Persistent public concern over aspects of apartment block construction in Waterford was echoed by members of the City Council at its October meeting on Monday last.
Substantial provision of such accommodation has ‘destroyed’ certain areas of the city, according to Cllr. John Halligan who pointed out that in some locations the apartments, built as part of urban renewal with tax relief incentives, are not even occupied.
He wondered whether planning permission should have been given in some instances, just because developers satisfied minimum requirements.
Cllr. Mary Roche pinpointed Thomas St., Anne St. and Penrose Lane as an area of the city where a significant density of apartments have sprung up without matching green space and basic recreational facilities, particularly for the young and the elderly.
Cllr. Davy Daniels said that while some apartment developments were tastefully done, others were ugly in appearance. And Cllr. Seamus Ryan voiced concern over the operation of some so-called management companies, in relation to which apartment residents had serious misgivings owing to problems over repairs, refuse collection and such matters.
New guidelines
The subject was debated in the context of new guidelines from the Department of the Environment aimed at improving design standards for new apartments.
With apartments becoming an increasingly popular form of dwelling in urban areas, the primary purpose of the guidelines is to promote sustainable urban housing ‘by ensuring that the design and layout of new apartments will provide satisfactory accommodation for a variety of household types and sizes, including families with children’.
Accordingly, the guidelines provide recommended minimum standards for floor areas, storage space, open space, room dimensions, balconies and patios, as well as parking space, communal facilities including satellite dishes and facilities for children. There are also recommendations regarding safety and security and on such issues as daylight and sunlight considerations in terms of design.
Cllr. Tom Cunningham said the guidelines provided an opportunity for the Council to make it more attractive, realistic and feasible for families to live in the city centre. Not only would that assist in creating a desirable balance in terms of urban development, but it would also be an important factor in enabling city centre schools to survive. Currently some of them depended on pupils coming from the suburbs.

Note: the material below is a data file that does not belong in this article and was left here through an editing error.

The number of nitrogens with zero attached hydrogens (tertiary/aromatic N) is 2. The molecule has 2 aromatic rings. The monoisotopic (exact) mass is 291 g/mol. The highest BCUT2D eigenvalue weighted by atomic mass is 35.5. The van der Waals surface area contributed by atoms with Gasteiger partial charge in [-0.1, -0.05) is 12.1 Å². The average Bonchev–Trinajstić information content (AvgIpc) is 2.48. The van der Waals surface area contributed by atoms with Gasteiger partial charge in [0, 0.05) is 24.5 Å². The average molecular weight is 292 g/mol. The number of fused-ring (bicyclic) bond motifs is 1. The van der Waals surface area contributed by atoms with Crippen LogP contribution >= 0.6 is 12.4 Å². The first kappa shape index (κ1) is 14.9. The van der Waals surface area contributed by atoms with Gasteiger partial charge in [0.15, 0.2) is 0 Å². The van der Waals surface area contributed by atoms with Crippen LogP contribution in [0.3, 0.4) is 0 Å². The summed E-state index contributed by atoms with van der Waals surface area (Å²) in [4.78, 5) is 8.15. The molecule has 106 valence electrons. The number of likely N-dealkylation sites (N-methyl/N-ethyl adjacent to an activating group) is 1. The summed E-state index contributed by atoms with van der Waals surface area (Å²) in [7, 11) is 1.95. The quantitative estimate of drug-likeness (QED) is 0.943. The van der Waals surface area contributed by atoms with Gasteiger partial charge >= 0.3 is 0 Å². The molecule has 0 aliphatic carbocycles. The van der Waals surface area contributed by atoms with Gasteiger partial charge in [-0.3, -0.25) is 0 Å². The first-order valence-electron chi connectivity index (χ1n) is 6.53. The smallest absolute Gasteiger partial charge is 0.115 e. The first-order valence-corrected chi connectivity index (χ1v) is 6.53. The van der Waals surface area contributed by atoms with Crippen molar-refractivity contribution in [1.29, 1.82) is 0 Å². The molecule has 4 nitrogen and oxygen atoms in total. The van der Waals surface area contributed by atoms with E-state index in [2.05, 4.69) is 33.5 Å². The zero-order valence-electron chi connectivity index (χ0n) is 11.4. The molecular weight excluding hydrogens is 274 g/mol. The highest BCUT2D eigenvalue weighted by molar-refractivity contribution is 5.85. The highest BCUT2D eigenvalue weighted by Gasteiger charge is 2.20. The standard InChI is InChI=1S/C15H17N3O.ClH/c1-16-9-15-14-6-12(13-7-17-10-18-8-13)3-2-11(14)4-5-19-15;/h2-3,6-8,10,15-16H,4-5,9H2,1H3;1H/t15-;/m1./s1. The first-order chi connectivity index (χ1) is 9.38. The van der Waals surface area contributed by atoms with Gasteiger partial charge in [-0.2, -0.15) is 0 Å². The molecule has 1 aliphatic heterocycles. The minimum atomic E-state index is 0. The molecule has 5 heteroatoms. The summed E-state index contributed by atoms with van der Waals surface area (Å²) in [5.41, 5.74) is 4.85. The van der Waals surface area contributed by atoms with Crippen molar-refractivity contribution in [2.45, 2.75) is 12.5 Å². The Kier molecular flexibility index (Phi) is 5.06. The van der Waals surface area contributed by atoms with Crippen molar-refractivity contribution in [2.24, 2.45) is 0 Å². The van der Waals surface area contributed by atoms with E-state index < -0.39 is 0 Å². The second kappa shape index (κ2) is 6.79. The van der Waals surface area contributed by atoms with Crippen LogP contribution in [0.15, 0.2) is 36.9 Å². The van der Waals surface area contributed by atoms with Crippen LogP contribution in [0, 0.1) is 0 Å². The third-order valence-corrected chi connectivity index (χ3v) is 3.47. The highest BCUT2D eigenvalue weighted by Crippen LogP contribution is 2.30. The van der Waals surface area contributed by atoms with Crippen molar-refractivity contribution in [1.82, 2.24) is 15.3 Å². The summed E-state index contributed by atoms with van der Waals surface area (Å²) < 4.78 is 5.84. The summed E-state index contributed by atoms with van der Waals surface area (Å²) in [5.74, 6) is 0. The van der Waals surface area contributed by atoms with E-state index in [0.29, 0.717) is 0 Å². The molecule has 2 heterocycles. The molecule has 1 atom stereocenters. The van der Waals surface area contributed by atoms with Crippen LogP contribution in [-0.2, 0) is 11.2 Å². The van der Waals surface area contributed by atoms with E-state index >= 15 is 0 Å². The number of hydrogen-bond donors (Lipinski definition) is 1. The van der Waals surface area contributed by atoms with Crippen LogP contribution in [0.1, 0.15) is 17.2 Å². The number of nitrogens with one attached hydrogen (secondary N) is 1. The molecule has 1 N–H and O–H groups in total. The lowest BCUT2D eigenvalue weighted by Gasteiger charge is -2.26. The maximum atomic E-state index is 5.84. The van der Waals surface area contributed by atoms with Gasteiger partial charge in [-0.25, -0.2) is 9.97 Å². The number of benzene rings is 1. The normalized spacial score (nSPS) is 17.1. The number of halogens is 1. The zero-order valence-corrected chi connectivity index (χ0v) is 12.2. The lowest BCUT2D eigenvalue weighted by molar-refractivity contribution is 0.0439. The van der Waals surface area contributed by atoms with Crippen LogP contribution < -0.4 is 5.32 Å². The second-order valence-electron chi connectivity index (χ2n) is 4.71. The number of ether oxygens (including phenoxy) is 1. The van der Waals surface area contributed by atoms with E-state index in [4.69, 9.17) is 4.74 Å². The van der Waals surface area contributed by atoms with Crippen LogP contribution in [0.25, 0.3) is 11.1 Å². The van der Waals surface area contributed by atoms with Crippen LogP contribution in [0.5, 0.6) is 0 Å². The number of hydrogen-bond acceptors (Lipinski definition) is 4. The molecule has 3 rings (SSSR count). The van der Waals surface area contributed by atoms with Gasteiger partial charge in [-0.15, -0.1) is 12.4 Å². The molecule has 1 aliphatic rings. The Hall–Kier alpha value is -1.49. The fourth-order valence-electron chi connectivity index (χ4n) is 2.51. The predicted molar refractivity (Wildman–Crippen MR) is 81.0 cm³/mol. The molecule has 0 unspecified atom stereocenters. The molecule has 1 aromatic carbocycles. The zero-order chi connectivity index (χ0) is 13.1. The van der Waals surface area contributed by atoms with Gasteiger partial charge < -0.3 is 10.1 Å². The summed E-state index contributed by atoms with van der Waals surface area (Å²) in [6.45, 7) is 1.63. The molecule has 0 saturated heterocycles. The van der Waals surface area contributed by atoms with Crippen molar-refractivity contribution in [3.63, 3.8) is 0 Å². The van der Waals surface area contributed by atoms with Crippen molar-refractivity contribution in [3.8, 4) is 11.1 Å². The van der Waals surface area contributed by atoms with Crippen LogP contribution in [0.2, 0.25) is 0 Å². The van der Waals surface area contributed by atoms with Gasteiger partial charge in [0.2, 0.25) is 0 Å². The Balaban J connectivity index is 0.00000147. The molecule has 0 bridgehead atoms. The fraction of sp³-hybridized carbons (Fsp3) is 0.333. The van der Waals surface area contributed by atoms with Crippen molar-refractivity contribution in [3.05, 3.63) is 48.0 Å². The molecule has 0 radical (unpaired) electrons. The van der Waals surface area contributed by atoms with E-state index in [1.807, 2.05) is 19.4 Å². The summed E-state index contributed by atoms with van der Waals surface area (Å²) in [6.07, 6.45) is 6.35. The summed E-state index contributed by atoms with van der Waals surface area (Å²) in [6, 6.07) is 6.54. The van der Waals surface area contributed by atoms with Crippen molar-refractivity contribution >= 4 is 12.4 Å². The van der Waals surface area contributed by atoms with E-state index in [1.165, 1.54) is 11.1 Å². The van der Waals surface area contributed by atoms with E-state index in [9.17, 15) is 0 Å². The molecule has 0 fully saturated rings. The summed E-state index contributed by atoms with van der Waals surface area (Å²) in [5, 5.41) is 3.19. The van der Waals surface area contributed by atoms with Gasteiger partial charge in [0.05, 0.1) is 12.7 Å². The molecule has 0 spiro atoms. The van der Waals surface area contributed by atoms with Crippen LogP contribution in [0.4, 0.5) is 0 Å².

Ball inCouncil’s court
Recommending that the guidelines be referred urgently to the relevant Strategic Policy Committee, he said the ball was now in the Council’s court. They needed to take it on the hop and run with it, adjusting the City Development Plan if necessary to enable them implement the guidelines.
Cllr. Ryan agreed, but said apartments should not be the only option – they needed a variety of accommodation, including housing, to generate vibrancy in the city centre.
Cllr. Daniels suggested inviting Environment Minister John Gormley to a Council meeting to clarify issues. ‘We need to know if certain people are embarking on solo runs or if this is government policy’, he said.
Cllr. David Cullinane recommended that Councillors and members of the public be allowed make submissions on the subject, to be considered by the SPC. His SF colleague Joe Kelly wanted the guidelines to be made compulsory, rather than just recommendations.
Cllrs. Davy Walsh and Tom Murphy said the biggest problem within apartment blocks centred round the nuisance of noise and measures were needed to protect residents in that regard.
The guidelines are to be considered at SPC level before coming back to the Council and, from a planning perspective, they will be taken into account henceforth when applications are made for apartment developments.